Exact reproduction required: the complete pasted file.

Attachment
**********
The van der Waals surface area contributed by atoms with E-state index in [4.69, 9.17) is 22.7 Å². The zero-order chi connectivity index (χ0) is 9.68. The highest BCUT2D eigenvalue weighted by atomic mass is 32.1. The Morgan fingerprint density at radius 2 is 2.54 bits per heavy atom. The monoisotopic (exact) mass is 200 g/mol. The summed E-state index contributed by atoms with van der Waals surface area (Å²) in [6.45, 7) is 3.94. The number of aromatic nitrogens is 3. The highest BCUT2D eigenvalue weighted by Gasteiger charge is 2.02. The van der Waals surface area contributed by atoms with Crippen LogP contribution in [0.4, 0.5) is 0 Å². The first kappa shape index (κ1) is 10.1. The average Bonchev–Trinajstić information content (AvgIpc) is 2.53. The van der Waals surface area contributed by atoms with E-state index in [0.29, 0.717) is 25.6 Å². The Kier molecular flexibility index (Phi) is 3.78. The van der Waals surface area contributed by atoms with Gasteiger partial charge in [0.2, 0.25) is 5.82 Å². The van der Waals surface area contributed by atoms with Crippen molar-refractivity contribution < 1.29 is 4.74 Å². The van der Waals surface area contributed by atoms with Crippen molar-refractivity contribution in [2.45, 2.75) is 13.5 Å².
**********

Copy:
The van der Waals surface area contributed by atoms with E-state index in [4.69, 9.17) is 22.7 Å². The zero-order chi connectivity index (χ0) is 9.68. The highest BCUT2D eigenvalue weighted by atomic mass is 32.1. The Morgan fingerprint density at radius 2 is 2.54 bits per heavy atom. The monoisotopic (exact) mass is 200 g/mol. The summed E-state index contributed by atoms with van der Waals surface area (Å²) in [6.45, 7) is 3.94. The number of aromatic nitrogens is 3. The highest BCUT2D eigenvalue weighted by Gasteiger charge is 2.02. The van der Waals surface area contributed by atoms with Crippen LogP contribution in [0.4, 0.5) is 0 Å². The first kappa shape index (κ1) is 10.1. The average Bonchev–Trinajstić information content (AvgIpc) is 2.53. The van der Waals surface area contributed by atoms with E-state index in [0.29, 0.717) is 25.6 Å². The Kier molecular flexibility index (Phi) is 3.78. The van der Waals surface area contributed by atoms with Gasteiger partial charge in [0.2, 0.25) is 5.82 Å². The van der Waals surface area contributed by atoms with Crippen molar-refractivity contribution < 1.29 is 4.74 Å². The van der Waals surface area contributed by atoms with Crippen molar-refractivity contribution in [2.45, 2.75) is 13.5 Å².